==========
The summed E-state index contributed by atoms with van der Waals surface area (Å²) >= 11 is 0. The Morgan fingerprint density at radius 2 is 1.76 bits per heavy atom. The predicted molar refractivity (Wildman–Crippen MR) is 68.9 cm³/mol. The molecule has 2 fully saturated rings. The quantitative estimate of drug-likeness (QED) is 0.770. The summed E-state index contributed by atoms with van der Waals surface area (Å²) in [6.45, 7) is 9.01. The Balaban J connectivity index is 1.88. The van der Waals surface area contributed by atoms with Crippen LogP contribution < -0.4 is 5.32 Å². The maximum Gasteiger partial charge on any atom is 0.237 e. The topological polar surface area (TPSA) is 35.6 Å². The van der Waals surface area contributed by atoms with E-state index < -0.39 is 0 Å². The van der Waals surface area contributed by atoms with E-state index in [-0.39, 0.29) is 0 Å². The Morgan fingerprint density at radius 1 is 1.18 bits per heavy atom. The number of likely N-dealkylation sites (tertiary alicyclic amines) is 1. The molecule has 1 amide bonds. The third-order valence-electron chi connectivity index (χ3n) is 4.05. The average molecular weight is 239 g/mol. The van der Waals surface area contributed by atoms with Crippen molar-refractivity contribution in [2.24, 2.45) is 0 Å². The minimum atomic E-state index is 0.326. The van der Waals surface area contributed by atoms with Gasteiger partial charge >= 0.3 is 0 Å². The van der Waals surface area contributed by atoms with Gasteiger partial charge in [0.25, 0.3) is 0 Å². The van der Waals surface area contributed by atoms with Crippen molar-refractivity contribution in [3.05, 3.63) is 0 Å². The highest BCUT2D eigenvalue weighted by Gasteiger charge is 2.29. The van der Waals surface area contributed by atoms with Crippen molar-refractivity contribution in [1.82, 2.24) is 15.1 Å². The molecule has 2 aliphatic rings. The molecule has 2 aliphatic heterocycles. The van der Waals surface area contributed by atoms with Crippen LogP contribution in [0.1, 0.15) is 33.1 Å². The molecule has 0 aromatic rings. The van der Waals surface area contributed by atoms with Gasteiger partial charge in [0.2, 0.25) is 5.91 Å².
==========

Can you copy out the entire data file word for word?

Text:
The summed E-state index contributed by atoms with van der Waals surface area (Å²) >= 11 is 0. The Morgan fingerprint density at radius 2 is 1.76 bits per heavy atom. The predicted molar refractivity (Wildman–Crippen MR) is 68.9 cm³/mol. The molecule has 2 fully saturated rings. The quantitative estimate of drug-likeness (QED) is 0.770. The summed E-state index contributed by atoms with van der Waals surface area (Å²) in [6.45, 7) is 9.01. The Balaban J connectivity index is 1.88. The van der Waals surface area contributed by atoms with Crippen LogP contribution < -0.4 is 5.32 Å². The maximum Gasteiger partial charge on any atom is 0.237 e. The topological polar surface area (TPSA) is 35.6 Å². The van der Waals surface area contributed by atoms with E-state index < -0.39 is 0 Å². The van der Waals surface area contributed by atoms with E-state index in [-0.39, 0.29) is 0 Å². The Morgan fingerprint density at radius 1 is 1.18 bits per heavy atom. The number of likely N-dealkylation sites (tertiary alicyclic amines) is 1. The molecule has 1 amide bonds. The third-order valence-electron chi connectivity index (χ3n) is 4.05. The average molecular weight is 239 g/mol. The van der Waals surface area contributed by atoms with Crippen molar-refractivity contribution in [2.24, 2.45) is 0 Å². The minimum atomic E-state index is 0.326. The van der Waals surface area contributed by atoms with Gasteiger partial charge >= 0.3 is 0 Å². The van der Waals surface area contributed by atoms with Gasteiger partial charge in [0.25, 0.3) is 0 Å². The van der Waals surface area contributed by atoms with Crippen molar-refractivity contribution in [3.05, 3.63) is 0 Å². The highest BCUT2D eigenvalue weighted by Gasteiger charge is 2.29. The van der Waals surface area contributed by atoms with Crippen molar-refractivity contribution in [1.82, 2.24) is 15.1 Å². The molecule has 2 aliphatic rings. The molecule has 2 aliphatic heterocycles. The van der Waals surface area contributed by atoms with Crippen LogP contribution in [0.1, 0.15) is 33.1 Å². The molecule has 0 aromatic rings. The van der Waals surface area contributed by atoms with Gasteiger partial charge in [0.2, 0.25) is 5.91 Å².